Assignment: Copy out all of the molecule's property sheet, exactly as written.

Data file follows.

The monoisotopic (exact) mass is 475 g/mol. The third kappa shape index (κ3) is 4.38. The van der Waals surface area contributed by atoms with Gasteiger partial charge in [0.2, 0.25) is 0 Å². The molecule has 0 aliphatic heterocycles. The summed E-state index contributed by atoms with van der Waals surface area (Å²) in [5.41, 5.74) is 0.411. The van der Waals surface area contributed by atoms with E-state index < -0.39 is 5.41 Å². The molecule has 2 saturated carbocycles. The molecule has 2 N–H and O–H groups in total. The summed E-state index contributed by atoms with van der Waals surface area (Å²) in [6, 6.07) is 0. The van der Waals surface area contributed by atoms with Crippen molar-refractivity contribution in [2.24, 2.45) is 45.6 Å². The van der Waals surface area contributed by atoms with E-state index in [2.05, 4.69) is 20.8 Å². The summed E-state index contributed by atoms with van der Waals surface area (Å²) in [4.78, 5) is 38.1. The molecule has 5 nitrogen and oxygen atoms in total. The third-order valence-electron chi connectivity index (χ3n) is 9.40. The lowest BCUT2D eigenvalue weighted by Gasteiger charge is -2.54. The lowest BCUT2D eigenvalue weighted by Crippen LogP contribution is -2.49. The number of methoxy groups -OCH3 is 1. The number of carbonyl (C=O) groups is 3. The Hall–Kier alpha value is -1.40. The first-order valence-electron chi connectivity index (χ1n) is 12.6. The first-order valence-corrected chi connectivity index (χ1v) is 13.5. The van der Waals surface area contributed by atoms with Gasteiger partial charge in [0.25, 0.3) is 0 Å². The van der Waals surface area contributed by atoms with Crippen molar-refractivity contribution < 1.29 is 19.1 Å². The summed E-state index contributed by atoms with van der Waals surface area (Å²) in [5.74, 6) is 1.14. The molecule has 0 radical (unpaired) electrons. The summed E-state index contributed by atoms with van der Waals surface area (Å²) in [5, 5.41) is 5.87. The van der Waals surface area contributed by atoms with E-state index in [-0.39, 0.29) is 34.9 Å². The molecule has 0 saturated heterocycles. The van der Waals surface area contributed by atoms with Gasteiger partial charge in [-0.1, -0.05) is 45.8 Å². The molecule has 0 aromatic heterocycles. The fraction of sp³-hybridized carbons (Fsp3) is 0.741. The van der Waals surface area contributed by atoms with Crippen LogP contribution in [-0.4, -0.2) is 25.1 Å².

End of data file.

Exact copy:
The monoisotopic (exact) mass is 475 g/mol. The third kappa shape index (κ3) is 4.38. The van der Waals surface area contributed by atoms with Gasteiger partial charge in [0.2, 0.25) is 0 Å². The molecule has 0 aliphatic heterocycles. The summed E-state index contributed by atoms with van der Waals surface area (Å²) in [5.41, 5.74) is 0.411. The van der Waals surface area contributed by atoms with E-state index < -0.39 is 5.41 Å². The molecule has 2 saturated carbocycles. The molecule has 2 N–H and O–H groups in total. The summed E-state index contributed by atoms with van der Waals surface area (Å²) in [6, 6.07) is 0. The van der Waals surface area contributed by atoms with Crippen molar-refractivity contribution in [2.24, 2.45) is 45.6 Å². The van der Waals surface area contributed by atoms with E-state index in [2.05, 4.69) is 20.8 Å². The summed E-state index contributed by atoms with van der Waals surface area (Å²) in [4.78, 5) is 38.1. The molecule has 5 nitrogen and oxygen atoms in total. The third-order valence-electron chi connectivity index (χ3n) is 9.40. The lowest BCUT2D eigenvalue weighted by Gasteiger charge is -2.54. The lowest BCUT2D eigenvalue weighted by Crippen LogP contribution is -2.49. The number of methoxy groups -OCH3 is 1. The number of carbonyl (C=O) groups is 3. The Hall–Kier alpha value is -1.40. The first-order valence-electron chi connectivity index (χ1n) is 12.6. The first-order valence-corrected chi connectivity index (χ1v) is 13.5. The van der Waals surface area contributed by atoms with Gasteiger partial charge in [0.25, 0.3) is 0 Å². The van der Waals surface area contributed by atoms with Crippen molar-refractivity contribution < 1.29 is 19.1 Å². The summed E-state index contributed by atoms with van der Waals surface area (Å²) in [5.74, 6) is 1.14. The molecule has 0 radical (unpaired) electrons. The summed E-state index contributed by atoms with van der Waals surface area (Å²) in [5, 5.41) is 5.87. The van der Waals surface area contributed by atoms with E-state index in [-0.39, 0.29) is 34.9 Å². The molecule has 0 saturated heterocycles. The van der Waals surface area contributed by atoms with Gasteiger partial charge in [-0.1, -0.05) is 45.8 Å². The molecule has 0 aromatic heterocycles. The fraction of sp³-hybridized carbons (Fsp3) is 0.741. The van der Waals surface area contributed by atoms with Crippen LogP contribution in [-0.4, -0.2) is 25.1 Å².